TROIS SOUVENIRS DE MA JEUNESSE
Dir.: Arnaud Desplechin
Cast: Mathieu Almaric, Lou Roy-Lecollinet, Quentin Dolmaire, Pierre Andrau
France 2015 | 123 min | Drama
Arnaud Desplechin is certainly one of the most maddening European directors: His idiosyncratic style, extreme detachment and hyper-ambivalent narratives always miss perfection by a small fracture – but it is a decisive one. And he never seems to mature: his newest film MY GOLDEN DAYS, a sort of prequel to Ma Vie Sexuelle (1996), is once more an example of unfulfilled promise.
In chapters and an epilogue, we learn everything about Paul (Quentin Dolmaire): his unstable mother, who committed suicide when he was eleven, his father, who never got over the tragedy, young Paul’s adventure in the USSR, when he helped a Jew to emigrate, donating his passport. Set in Roubaix, were the director grew up, the main chapter is about the relationship between the teenager Paul (Almaric) and Esther (Roy-Lecollinet in a stunning debut). Paul falls in love with Esther, who has many suitors, but is still very insecure. Paul fights off rivals like Kovalki (Andrau), but when he goes to Paris to study, Esther, becoming more and more fragile without Paul, goes to bed with Kovalki – not so much for passion, but reassurance. In the epilogue, Paul accuses Kovalki of being traitorous, never seeing the point that he left Esther alone. Paul too is unfaithful (seven lovers), but this hardly counts – Desplechin’s misogyny is unruffled after all these years.
Mathieu Almaric is again Paul Dedalus, but Emannuelle Devos’ part of Esther is taken up by the young Lou Roy-Lecollinet. It says much for the film, the director and the male star that Roy-Lecollinet, born in the year Ma Vie Sexuelle was made, comes over hardly any more immature than Almaric, who is thirty years her senior. Whilst Almaric should get all the praise, Desplechin falls into the same trap once again: his witty and perfect dialogues only carry the film so far and the make-believe, that the protagonists resemble human beings, wears thin after an hour.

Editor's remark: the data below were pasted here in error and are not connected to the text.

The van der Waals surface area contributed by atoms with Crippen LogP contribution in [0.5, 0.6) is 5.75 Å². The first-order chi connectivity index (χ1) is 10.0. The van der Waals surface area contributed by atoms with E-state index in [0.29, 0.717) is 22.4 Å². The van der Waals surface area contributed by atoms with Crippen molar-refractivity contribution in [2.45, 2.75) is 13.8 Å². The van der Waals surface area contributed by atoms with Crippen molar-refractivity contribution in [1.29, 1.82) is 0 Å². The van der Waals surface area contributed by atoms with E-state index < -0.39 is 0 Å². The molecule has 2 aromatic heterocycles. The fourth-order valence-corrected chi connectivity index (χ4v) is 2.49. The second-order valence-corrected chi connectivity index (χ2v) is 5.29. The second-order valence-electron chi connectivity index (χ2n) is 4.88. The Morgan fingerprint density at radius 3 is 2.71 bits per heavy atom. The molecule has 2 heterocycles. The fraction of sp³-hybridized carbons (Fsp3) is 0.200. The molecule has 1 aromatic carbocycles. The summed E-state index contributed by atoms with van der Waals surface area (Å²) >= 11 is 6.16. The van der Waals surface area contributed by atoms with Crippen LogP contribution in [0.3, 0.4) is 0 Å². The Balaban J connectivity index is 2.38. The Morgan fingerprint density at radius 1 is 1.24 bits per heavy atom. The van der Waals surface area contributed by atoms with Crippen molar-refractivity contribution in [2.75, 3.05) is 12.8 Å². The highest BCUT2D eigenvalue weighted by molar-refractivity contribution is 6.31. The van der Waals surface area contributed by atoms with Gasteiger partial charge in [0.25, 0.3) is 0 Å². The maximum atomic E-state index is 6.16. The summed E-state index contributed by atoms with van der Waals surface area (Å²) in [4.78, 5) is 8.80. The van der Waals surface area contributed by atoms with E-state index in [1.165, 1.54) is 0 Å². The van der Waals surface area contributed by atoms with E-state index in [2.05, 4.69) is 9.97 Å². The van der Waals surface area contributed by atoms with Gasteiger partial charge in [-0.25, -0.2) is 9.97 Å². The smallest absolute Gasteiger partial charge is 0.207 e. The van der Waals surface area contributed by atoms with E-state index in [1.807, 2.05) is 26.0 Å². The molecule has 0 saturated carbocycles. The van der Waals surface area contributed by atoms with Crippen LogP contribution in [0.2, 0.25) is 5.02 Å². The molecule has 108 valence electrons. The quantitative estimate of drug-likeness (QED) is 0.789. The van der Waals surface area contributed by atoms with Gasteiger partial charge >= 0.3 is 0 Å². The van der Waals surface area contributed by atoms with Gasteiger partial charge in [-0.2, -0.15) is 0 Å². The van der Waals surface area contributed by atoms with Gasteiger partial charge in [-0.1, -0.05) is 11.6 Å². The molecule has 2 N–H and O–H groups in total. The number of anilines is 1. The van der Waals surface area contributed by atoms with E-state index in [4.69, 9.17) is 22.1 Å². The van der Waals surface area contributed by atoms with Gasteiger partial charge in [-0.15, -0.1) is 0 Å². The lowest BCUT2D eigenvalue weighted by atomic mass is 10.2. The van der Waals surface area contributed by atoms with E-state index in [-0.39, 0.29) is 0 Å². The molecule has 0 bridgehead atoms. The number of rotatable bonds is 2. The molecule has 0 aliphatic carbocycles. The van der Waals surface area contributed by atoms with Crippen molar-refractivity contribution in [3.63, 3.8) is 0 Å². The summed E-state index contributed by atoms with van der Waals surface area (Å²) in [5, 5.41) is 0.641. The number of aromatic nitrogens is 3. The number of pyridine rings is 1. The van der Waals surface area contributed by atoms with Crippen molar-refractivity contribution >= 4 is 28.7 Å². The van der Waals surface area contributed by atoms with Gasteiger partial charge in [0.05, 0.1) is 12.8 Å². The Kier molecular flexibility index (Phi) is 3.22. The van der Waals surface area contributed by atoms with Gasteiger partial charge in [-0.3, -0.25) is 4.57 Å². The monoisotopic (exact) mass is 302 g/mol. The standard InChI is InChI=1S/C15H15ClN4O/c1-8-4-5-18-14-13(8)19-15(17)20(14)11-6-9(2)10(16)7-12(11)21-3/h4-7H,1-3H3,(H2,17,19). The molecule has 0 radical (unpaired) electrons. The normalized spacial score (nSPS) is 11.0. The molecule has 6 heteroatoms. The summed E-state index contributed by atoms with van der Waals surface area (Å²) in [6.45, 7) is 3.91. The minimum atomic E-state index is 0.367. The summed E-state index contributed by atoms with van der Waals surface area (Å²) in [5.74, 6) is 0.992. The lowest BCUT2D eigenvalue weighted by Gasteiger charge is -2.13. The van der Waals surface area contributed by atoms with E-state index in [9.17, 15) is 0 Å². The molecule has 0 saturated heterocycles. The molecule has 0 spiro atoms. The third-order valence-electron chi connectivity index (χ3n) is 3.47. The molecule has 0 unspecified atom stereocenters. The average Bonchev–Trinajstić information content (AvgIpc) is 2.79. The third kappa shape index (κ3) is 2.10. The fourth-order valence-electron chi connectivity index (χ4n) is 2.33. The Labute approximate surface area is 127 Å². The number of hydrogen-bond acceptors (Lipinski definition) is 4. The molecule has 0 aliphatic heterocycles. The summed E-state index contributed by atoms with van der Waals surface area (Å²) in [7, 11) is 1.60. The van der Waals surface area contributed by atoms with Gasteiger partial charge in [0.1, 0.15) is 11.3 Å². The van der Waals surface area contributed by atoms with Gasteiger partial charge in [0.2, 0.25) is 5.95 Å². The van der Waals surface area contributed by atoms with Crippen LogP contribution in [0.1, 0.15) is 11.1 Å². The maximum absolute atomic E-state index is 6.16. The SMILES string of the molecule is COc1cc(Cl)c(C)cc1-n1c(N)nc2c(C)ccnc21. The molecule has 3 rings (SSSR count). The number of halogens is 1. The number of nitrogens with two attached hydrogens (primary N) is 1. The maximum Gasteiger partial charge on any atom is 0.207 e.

The leads display fantastic insights into each other lives, but their letters are incredible immature context wise – written by the urbane 54 year old director, and not starry-eyed lovers from the provinces. Further more, Desplechin mentions topics like the cold war, anthropology and the problems of the developing world with encyclopedic knowledge, displaying a wisdom which has no place in the world of his teenage lovers. As in most of Desplechin’s films, the protagonists are treated like rats in a laboratory, the all-knowing voice-over representing the director’s point of view.
It is sad that these great actors and the wonderful images of Irina Lubtchansky are in the hands of a man who believes in his own perfection, but lacks basic empathy with anyone else: Arnaud Desplachin’s aesthetic brilliance will never be enough, his near-autistic inter-activity with real humanity stands between him and real greatness. AS
LONDON FILM FESTIVAL 7-18 OCTOBER 2015